Rock Climbing Photo: One of the few 5.11's at the wicked crag. Photo by...
One of the few 5.11's at the wicked crag. Photo by...

Comments on Mill Creek Add Comment
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Comments displayed oldest to newestSkip Ahead to the Most Recent Dated May 14, 2017
By Anonymous Coward
Feb 5, 2002
Mill Creek Canyon is indeed a beautiful and special place to climb, however it is worth the while to consider a few important traits of the area before setting out on a visit to MCC.

On an access and conservation note: And these are absolutes... PLEASE drive the speed limit or slower and park carefully and considerately in MCC. This may mean you'll need to walk a bit, but the land manager has concerns about speeding and parking. DO NOT S*&T IN THE CANYON! Walk the 5 minutes up to the road and care for waste disposal in a environmentally friendly fashion!

Climbing: It is wise to understand before going to MCC that it is not in entirety a sport crag - especially in the common (ie. Rifle, Red Rocks) definition of the term (more like Smith's older routes or Tuolome -sp?). Though there are "sport routes" in MCC, more often than not the routes tend to be "sporty" to "run out" - many sport climbers consider routes at MCC to border on terrifying and there are some routes w/ ground fall potential; most have long fall potential, so know before you go. All but about 5 routes in the canyon are accessible from the top and can be previewed or climbed on TR (bring a length of rope to access the anchors from trees). If you can not see bolts all the way to the top of a route, do not assume that they exist, and top rope if you are unsure of your ability or the presence of gear.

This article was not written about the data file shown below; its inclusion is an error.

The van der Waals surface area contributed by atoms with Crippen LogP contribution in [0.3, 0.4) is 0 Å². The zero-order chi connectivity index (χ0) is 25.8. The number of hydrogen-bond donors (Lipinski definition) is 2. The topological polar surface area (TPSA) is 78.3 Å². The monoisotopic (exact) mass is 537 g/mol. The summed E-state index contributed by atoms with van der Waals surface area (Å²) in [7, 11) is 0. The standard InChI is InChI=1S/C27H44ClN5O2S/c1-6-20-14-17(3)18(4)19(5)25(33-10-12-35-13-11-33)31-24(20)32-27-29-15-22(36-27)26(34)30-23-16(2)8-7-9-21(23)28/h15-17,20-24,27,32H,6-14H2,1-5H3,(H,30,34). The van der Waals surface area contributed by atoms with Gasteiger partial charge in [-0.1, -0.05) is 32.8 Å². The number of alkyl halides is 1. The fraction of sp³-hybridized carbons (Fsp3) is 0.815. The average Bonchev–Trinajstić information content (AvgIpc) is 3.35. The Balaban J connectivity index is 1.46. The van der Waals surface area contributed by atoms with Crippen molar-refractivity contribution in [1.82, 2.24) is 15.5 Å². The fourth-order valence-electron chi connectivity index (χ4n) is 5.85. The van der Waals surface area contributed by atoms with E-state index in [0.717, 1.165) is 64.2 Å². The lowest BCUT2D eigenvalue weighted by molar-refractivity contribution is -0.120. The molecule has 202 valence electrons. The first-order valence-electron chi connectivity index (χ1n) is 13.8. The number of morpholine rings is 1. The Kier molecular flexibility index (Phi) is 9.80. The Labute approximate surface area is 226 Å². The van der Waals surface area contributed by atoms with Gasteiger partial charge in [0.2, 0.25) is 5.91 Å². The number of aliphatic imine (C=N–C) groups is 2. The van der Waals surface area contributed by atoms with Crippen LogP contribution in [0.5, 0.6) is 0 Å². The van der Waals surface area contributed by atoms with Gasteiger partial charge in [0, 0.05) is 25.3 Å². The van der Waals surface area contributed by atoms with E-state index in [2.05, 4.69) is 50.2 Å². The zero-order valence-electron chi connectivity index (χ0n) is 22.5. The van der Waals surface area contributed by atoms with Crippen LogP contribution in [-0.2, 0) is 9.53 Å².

It is also wise to carry a small rack to many of the routes as quite a few are "old school", bolts where you need 'em, gear supplementing. In addition, many routes in MCC are harder than they appear (bouldery technical cruxes), so again, if you are unsure, TR. In general, MCC is not a super area for beginners - like most of the dez, for what ever reason, life tends to begin at 5.10 and the easier routes tend to be more run than the harder routes (13a and up). But if you are keen on "adventure sport climbing" do come and give it a try! The area described above is known as "The Wicked Crag" and has some of MCC's finest hard routes.

Season: April/May-Oct./Nov.

Enjoy, but be safe and conscientious Lisa
By Anonymous Coward
Jun 1, 2005
There is now an outhouse located in thefield about 250 feet north of the Geyser Passturnoff.

Use It!
By Brendan N